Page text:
Boehner Says U.S. Must Raise Debt Limit

House Speaker John Boehner said “it’s clear” the U.S. must raise its debt limit, responding to President Barack Obama’s efforts to secure backing to extend the government’s borrowing authority.

“At some point it’s clear to me that we have to increase the debt ceiling,” Boehner, an Ohio Republican, said yesterday on CBS’s “Face the Nation.” “And as we do, we’re going to do it in a way that addresses America’s long-term fiscal challenges.”

Republicans are seeking spending cuts and no tax increases in exchange for supporting a higher debt limit. The government projected this month that the $14.3 trillion debt ceiling will be reached today. Treasury Secretary Timothy Geithner has said that while he can juggle accounts for a time, he will run out of options for avoiding default by early August.

In an April 13 speech, Obama proposed a long-term deficit- reduction package of about $4 trillion over 12 years. It would include $2 trillion in spending cuts, $1 trillion in tax increases and $1 trillion in reduced interest payments.

Failure to increase the debt limit might disrupt the global financial system and plunge the nation into another recession, Obama said on “Face the Nation” in a segment taped May 11 in Washington for broadcast yesterday.

If investors “around the world thought the full faith and credit of the U.S. was not being backed up, if they thought we might renege on our IOUs, it could unravel the entire financial system,” Obama said. “We could have a worse recession than we’ve already had.”

‘Totally Irresponsible’

Boehner, who in a May 9 speech demanded spending cuts greater than the amount of any debt-ceiling increase, told CBS yesterday that he understood “what the president was saying about jeopardizing the full faith and credit of the United States.”

“Our obligation is to raise the debt ceiling,” he said. “But to raise the debt ceiling without dealing with the underlying problem is totally irresponsible.”

Last month Obama appointed Vice President Joe Biden to lead negotiations with a small bipartisan group of congressional leaders to try to strike a deal on reducing the debt and deficits. The negotiators have met three times with Biden; the president held separate talks with Senate Democrats and Republicans May 11 and May 12.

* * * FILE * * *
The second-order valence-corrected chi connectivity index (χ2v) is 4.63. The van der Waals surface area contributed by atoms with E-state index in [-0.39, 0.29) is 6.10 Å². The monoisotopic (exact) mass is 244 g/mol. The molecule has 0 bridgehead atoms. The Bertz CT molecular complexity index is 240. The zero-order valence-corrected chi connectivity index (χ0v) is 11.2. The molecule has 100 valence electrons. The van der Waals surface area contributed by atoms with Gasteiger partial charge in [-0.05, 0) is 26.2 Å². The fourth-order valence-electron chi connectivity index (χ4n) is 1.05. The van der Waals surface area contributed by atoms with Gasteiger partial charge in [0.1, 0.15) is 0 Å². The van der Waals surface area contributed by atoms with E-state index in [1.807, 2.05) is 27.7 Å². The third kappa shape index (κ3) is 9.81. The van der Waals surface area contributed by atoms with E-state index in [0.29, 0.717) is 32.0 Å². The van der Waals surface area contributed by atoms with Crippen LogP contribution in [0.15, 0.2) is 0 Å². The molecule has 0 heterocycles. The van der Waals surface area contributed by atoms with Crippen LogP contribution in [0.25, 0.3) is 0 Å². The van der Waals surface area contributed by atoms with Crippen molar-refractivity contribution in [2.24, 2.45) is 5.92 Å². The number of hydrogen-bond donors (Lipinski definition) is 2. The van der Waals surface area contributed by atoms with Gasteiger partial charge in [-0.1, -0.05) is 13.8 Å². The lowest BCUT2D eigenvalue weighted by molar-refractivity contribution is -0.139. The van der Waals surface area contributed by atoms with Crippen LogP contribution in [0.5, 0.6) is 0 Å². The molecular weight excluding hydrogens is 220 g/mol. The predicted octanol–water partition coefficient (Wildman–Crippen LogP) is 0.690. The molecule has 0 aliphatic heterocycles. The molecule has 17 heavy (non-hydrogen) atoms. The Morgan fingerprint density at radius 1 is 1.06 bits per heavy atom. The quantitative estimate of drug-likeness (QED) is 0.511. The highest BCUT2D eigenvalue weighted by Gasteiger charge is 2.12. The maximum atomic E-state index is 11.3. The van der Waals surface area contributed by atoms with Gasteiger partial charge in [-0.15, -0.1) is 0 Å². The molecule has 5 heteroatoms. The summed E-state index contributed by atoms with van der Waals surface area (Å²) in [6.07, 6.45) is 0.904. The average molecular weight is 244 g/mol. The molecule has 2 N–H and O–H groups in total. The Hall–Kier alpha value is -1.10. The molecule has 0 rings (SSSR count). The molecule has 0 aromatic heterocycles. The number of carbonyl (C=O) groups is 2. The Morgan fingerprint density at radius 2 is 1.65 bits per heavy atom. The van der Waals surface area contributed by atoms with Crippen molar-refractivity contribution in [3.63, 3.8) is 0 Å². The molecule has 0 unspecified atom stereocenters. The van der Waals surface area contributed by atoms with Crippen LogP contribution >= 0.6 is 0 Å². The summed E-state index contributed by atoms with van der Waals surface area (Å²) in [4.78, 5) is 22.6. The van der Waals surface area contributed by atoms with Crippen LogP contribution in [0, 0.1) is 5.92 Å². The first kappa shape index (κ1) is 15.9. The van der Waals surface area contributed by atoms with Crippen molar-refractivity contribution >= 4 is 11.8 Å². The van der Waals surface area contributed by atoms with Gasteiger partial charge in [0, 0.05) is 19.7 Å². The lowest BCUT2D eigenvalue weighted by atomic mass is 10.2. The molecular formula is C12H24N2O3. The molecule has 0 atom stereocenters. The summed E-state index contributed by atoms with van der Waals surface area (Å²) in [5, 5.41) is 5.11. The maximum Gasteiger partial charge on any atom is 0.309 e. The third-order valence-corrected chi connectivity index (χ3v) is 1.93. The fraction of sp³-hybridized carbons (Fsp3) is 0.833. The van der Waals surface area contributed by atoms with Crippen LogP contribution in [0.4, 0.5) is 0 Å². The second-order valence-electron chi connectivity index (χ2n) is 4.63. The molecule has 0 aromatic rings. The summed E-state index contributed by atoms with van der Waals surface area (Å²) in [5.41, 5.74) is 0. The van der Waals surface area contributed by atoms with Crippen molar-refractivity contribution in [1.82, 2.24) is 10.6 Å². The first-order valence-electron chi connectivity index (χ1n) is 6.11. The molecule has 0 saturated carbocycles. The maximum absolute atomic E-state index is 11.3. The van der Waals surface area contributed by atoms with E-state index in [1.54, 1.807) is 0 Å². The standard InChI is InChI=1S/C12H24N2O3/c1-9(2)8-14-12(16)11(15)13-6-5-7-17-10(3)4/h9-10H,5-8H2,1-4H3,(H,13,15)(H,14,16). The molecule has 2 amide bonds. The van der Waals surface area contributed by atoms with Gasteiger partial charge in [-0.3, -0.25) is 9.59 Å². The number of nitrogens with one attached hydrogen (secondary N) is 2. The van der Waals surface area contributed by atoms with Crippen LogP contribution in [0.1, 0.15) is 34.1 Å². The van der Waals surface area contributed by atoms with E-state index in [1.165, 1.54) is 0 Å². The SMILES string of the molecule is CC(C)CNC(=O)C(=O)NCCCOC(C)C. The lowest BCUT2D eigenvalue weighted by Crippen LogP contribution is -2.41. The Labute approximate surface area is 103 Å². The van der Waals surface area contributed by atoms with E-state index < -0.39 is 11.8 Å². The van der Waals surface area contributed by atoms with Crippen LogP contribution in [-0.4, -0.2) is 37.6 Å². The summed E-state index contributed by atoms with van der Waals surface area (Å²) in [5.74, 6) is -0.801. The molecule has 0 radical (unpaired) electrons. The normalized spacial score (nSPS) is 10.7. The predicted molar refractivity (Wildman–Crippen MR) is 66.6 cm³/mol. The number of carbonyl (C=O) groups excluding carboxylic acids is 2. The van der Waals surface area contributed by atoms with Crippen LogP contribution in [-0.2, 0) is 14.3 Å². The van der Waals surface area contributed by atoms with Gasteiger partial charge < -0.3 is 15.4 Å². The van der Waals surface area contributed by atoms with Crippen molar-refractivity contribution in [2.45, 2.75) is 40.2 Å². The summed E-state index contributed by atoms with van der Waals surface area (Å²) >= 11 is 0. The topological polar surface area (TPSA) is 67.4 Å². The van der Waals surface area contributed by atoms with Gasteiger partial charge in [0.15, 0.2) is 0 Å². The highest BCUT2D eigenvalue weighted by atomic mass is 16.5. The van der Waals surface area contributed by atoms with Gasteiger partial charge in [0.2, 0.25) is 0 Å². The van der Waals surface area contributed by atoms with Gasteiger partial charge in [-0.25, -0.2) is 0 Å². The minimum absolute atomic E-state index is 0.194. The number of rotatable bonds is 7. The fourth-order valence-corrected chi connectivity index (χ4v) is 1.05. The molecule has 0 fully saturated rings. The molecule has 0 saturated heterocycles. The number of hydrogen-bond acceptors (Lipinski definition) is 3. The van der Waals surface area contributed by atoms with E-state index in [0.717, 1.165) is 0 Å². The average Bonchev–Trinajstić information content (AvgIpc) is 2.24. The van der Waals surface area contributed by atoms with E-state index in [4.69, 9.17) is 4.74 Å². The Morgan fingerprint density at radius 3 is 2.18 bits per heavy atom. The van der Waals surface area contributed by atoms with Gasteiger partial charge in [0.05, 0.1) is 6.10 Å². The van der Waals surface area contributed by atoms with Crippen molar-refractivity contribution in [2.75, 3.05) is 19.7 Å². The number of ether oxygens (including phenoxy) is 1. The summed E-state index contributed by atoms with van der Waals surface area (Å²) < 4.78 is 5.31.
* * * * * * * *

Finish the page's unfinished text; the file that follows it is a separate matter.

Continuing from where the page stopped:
“I’ve said, ‘Get them in a room, hammer out a deal, and make sure that we don’t even get close’” to defaulting on the nation’s debt, Obama said on CBS yesterday.

Kyl, Durbin

Senator Jon Kyl, an Arizona Republican who is among the lawmakers meeting with Biden, said the negotiators have found bipartisan agreement on “a couple hundred billion dollars” when about $2 trillion in savings is needed.

“It’s pretty small-ball compared to the overall job that we’re going to have to do,” Kyl, the second-ranking member in the Senate Republican leadership, said on “Fox News Sunday.”

Senator Richard Durbin of Illinois, the chamber’s No. 2 Democrat, said on the same program that the priority should be addressing the budget deficit by, among other things, reducing spending, “responsibly” changing entitlement programs and cutting tax breaks received by the five largest oil companies.

“We better be careful,” Durbin said. “It’s about the reputation of the United States and the economy. If we play games with it or play politics with it, and default on our national debt, we could plunge this country back in a recession with even deeper unemployment.”

Bond Yields

Amid debate about the deficit in Washington, bond market yields in the U.S. are lower now than when the government was running a budget surplus a decade ago. The yield on the benchmark 10-year note closed at 3.17 percent on May 13, according to Bloomberg Bond Trader prices -- well below the average of 5.48 percent in 1998 through 2001, the last time the U.S. had a budget surplus.

Senate Minority Leader Mitch McConnell, a Kentucky Republican, appearing yesterday on CNN’s “State of the Union,” said he wants the extension of the debt limit coupled with broad fiscal reforms.

Obama told CBS that debt reduction must be “balanced” and include tax increases.

“Are we going to make sure no single group -- not seniors, not poor folks, not any single group -- is carrying the whole burden? Let’s make sure the burden is shared,” he said.

Obama said he would resist cuts in such areas as medical research; infrastructure such as roads, bridges or railroads; or college loans for needy students.

Boehner said that “for quite a while” he has privately discussed with Obama his idea for making drastic spending cuts and changes in entitlements like Medicare and other programs in tandem with raising the debt ceiling.

The speaker said he told Obama, “‘Let’s lock arms and jump out of the boat together.’ I am serious about dealing with this. And I hope he is just as serious.”

To contact the reporters on this story: Roger Runningen in Washington at rrunningen@bloomberg.net; James Rowley in Washington at jarowley@bloomberg.net

To contact the editor responsible for this story: Mark Silva at msilva34@bloomberg.net

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